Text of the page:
Life lessons often come in unexpected ways and at unexpected times. Some of our greatest lessons are learned through failure. I failed, miserably, at football my freshman year in high school and learned some valuable lessons in the process.
I was not cut out to play high school football. Somebody should have told me, should have taken me aside and said, "Dude, you weigh 117 pounds. What are you thinking?" Unfortunately no one did so my assumption that tackle football was not much different from the touch football I had played as a child led me to sign up for football my freshman year.
Remarkably, they found a set of pads my size (I think the label read “Toys R Us”). I did the best I could in drills, listened carefully to the coach’s instructions and made sure that I performed each skill and technique exactly as instructed, hoping he would notice my diligence. It was not long before he did.
The drill was simple. Two lines, single file, about 10 yards apart. The coach tossed the ball to the person in the front of one line, who would catch it and run as if going around the end of the line on a sweep. The front person in the other line was supposed to run over, meet the ball carrier head on and make the tackle. I was in the tackling line.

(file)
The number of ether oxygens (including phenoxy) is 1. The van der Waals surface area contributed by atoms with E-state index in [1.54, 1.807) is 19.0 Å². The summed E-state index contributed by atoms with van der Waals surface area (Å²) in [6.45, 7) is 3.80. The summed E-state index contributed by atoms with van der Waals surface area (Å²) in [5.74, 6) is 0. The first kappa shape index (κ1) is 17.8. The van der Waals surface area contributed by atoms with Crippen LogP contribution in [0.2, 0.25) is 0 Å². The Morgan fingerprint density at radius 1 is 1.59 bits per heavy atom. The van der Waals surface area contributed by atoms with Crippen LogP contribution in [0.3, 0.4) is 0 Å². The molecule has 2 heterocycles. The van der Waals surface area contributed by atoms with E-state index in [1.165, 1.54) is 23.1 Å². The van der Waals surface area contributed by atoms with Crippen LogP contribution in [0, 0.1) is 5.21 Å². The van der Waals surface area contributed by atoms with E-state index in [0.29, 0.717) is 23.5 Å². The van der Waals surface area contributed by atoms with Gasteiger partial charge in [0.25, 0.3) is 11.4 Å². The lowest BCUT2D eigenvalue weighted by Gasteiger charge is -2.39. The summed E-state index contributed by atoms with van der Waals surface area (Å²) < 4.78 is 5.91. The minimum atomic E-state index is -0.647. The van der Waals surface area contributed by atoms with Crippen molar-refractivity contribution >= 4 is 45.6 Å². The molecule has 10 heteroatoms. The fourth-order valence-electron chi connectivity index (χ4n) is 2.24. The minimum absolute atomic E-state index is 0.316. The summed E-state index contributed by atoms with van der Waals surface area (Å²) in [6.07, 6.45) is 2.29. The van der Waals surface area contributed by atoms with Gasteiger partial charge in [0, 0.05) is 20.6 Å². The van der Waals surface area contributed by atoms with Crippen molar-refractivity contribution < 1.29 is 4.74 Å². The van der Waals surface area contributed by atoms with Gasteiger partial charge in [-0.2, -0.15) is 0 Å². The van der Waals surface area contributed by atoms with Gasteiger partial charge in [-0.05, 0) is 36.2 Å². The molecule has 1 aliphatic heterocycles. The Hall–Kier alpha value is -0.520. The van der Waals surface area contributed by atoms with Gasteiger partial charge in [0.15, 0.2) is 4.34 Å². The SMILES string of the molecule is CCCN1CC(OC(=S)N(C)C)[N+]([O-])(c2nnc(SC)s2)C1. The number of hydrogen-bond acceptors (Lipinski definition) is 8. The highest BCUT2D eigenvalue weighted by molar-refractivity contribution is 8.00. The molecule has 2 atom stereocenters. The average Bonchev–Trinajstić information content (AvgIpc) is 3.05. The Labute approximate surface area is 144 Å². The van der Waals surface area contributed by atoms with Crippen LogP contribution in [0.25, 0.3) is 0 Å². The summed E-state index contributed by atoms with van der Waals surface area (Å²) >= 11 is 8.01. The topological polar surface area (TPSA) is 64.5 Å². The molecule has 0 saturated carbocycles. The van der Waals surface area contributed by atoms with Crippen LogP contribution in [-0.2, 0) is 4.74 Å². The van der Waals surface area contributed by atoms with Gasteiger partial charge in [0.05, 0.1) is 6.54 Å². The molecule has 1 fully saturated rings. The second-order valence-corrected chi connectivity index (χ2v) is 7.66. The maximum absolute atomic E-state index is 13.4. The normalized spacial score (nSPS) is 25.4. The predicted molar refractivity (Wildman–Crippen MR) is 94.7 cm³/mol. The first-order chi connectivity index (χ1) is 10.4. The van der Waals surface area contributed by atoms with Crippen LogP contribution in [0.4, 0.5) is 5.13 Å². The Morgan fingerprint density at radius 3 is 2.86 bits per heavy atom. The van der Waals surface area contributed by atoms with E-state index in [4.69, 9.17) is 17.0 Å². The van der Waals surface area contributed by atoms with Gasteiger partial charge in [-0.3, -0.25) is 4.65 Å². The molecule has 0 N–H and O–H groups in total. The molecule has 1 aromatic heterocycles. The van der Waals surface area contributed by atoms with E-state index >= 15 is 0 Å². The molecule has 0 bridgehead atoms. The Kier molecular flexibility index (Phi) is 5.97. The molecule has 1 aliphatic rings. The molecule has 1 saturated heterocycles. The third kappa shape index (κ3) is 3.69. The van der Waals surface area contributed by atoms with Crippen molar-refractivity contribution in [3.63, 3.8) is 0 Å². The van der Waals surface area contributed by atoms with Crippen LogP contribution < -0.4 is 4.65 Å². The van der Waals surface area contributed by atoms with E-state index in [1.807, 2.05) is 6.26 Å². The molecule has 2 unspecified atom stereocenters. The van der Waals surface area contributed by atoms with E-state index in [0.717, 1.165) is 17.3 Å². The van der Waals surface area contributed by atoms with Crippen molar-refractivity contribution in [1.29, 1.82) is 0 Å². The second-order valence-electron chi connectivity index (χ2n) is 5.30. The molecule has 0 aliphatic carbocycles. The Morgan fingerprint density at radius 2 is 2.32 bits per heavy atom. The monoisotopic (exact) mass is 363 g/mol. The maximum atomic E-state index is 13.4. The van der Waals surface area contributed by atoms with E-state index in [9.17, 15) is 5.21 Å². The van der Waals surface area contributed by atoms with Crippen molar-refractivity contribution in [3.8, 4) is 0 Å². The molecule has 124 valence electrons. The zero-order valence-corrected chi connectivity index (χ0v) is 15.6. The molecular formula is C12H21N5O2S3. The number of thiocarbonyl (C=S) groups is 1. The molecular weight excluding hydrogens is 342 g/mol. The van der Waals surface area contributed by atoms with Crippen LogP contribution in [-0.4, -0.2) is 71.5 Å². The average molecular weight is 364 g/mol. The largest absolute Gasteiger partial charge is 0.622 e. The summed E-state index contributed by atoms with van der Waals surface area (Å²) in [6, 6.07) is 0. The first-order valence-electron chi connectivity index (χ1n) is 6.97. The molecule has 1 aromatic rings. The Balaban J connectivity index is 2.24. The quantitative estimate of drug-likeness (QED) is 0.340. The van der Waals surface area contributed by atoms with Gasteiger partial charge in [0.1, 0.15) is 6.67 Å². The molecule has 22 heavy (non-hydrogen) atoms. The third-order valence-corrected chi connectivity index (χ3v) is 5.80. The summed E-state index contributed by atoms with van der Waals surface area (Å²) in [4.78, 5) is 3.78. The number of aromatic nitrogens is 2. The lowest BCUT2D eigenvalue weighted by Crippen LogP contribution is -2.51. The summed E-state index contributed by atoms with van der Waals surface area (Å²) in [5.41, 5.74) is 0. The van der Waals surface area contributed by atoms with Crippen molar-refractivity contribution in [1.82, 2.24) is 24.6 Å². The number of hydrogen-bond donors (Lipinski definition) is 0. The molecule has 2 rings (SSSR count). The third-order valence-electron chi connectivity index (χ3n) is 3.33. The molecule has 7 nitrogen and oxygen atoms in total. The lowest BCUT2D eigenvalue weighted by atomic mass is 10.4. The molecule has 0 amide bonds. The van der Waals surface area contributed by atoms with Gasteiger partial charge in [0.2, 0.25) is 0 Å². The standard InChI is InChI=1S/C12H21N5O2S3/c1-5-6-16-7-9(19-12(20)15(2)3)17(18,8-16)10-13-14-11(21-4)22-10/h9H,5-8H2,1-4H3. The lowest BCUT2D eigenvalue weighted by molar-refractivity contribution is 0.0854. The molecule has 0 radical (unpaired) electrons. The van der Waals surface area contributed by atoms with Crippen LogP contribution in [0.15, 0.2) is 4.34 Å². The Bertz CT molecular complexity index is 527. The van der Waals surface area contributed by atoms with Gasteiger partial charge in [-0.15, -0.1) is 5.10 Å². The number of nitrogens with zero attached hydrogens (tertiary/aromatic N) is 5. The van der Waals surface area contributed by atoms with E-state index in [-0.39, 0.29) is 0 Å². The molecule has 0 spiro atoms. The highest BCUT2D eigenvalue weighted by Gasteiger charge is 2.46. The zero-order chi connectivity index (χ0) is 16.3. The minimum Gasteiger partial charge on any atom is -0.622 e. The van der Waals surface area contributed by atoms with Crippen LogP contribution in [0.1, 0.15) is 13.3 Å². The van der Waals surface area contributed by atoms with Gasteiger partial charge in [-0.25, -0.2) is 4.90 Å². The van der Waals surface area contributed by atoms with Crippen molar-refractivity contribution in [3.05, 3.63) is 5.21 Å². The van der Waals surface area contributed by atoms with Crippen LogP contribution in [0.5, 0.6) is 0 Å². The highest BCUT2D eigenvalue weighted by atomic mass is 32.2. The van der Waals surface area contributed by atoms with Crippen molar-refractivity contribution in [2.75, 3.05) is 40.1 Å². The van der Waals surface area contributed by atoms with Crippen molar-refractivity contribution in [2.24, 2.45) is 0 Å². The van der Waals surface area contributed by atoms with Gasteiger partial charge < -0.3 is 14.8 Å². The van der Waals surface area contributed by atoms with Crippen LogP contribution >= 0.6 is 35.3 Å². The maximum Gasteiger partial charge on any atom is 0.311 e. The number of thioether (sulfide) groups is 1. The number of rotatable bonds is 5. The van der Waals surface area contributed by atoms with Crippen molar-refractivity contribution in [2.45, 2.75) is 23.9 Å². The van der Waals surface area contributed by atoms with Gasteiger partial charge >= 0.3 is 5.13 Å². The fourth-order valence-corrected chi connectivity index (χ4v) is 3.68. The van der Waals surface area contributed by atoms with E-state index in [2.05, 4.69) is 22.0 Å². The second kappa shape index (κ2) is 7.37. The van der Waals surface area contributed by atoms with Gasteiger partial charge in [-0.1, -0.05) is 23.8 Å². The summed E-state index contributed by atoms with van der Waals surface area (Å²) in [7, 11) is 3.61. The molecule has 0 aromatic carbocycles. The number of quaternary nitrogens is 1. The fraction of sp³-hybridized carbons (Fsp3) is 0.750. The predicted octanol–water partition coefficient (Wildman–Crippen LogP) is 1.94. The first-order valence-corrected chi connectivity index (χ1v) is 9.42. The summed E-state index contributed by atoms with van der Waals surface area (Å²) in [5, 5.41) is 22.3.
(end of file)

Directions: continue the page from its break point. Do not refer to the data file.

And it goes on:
When my turn came the coach flipped the ball to the player who would become the starting fullback, a boy my height who outweighed me by 50 pounds. I sprinted to the spot and did everything just the way the coach had taught us. I kept my head up, hit him in the chest and wrapped my arms around him and drove hard with my legs. Next thing I knew I was flat on my back staring up at the sky with cleat marks on my chest. The coach fought back laughter, "You did it just how I taught you." He shook his head, "What can I say?"
My football career ended a few days later. Technique was no match for brute force. I turned in my helmet and my kid sized pads and sulked away, forced to deal with the reality that this was one thing in life that I could not succeed at no matter how hard I tried. Wisely, the coach did not try to talk me out of quitting. He did not offer platitudes or empty words of encouragement. He just let me go.
The coach did so many things right and in so doing gave an example of how we can respond to young people who have dreams that do not align with their abilities.
First- He let me try. Although it was obvious that someone with my size and athletic ability was not likely to succeed, he let me try and let me succeed or fail on my own.
Second- He gave me the tools to succeed. He showed me the correct techniques, how to do the drills. When I failed it was not because he did not work with me.
Third- He allowed me learn my limitations for myself and allowed me to fail.
Fourth- He was truthful in his response to my failure and let me learn from it.
Looking back now I realize how important these lessons are. While every person is an individual blessed with unique gifts and talents, none of us succeeds at everything we try and desire does not ensure success. It is often through failure that we learn who we are and what we can do and through disappointment that we gain a sense of personal direction. We do well when we teach these things to our children.
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